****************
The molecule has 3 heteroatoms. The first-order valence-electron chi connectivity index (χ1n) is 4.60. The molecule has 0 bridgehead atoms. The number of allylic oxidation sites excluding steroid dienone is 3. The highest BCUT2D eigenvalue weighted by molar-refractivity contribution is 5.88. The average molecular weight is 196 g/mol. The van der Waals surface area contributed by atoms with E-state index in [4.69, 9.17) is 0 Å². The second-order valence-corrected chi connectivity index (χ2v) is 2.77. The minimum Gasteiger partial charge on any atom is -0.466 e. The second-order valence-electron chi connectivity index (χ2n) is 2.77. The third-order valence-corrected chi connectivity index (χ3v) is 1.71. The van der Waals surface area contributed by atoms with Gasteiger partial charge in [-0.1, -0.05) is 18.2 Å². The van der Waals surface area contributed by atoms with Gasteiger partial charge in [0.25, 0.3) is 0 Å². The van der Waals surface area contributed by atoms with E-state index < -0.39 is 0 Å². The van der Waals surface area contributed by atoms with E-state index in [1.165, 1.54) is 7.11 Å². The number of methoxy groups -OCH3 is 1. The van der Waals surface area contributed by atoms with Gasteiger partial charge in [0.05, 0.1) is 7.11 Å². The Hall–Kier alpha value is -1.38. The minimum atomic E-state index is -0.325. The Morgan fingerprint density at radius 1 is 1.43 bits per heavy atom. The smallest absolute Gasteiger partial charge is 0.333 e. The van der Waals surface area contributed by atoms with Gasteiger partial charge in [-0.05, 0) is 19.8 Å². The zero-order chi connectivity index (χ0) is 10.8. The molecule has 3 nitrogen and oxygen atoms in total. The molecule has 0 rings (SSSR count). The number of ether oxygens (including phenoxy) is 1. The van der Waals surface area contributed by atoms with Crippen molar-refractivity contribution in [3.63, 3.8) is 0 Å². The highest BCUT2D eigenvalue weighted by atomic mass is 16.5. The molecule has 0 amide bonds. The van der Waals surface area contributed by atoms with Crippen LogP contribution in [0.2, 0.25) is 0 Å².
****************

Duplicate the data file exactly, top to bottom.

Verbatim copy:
The molecule has 3 heteroatoms. The first-order valence-electron chi connectivity index (χ1n) is 4.60. The molecule has 0 bridgehead atoms. The number of allylic oxidation sites excluding steroid dienone is 3. The highest BCUT2D eigenvalue weighted by molar-refractivity contribution is 5.88. The average molecular weight is 196 g/mol. The van der Waals surface area contributed by atoms with E-state index in [4.69, 9.17) is 0 Å². The second-order valence-corrected chi connectivity index (χ2v) is 2.77. The minimum Gasteiger partial charge on any atom is -0.466 e. The second-order valence-electron chi connectivity index (χ2n) is 2.77. The third-order valence-corrected chi connectivity index (χ3v) is 1.71. The van der Waals surface area contributed by atoms with Gasteiger partial charge in [-0.1, -0.05) is 18.2 Å². The van der Waals surface area contributed by atoms with Gasteiger partial charge in [0.25, 0.3) is 0 Å². The van der Waals surface area contributed by atoms with E-state index < -0.39 is 0 Å². The van der Waals surface area contributed by atoms with E-state index in [1.165, 1.54) is 7.11 Å². The number of methoxy groups -OCH3 is 1. The van der Waals surface area contributed by atoms with Gasteiger partial charge in [0.05, 0.1) is 7.11 Å². The Hall–Kier alpha value is -1.38. The minimum atomic E-state index is -0.325. The Morgan fingerprint density at radius 1 is 1.43 bits per heavy atom. The smallest absolute Gasteiger partial charge is 0.333 e. The van der Waals surface area contributed by atoms with Gasteiger partial charge in [-0.05, 0) is 19.8 Å². The zero-order chi connectivity index (χ0) is 10.8. The molecule has 3 nitrogen and oxygen atoms in total. The molecule has 0 rings (SSSR count). The number of ether oxygens (including phenoxy) is 1. The van der Waals surface area contributed by atoms with Crippen molar-refractivity contribution in [3.63, 3.8) is 0 Å². The highest BCUT2D eigenvalue weighted by atomic mass is 16.5. The molecule has 0 amide bonds. The van der Waals surface area contributed by atoms with Crippen LogP contribution in [0.2, 0.25) is 0 Å².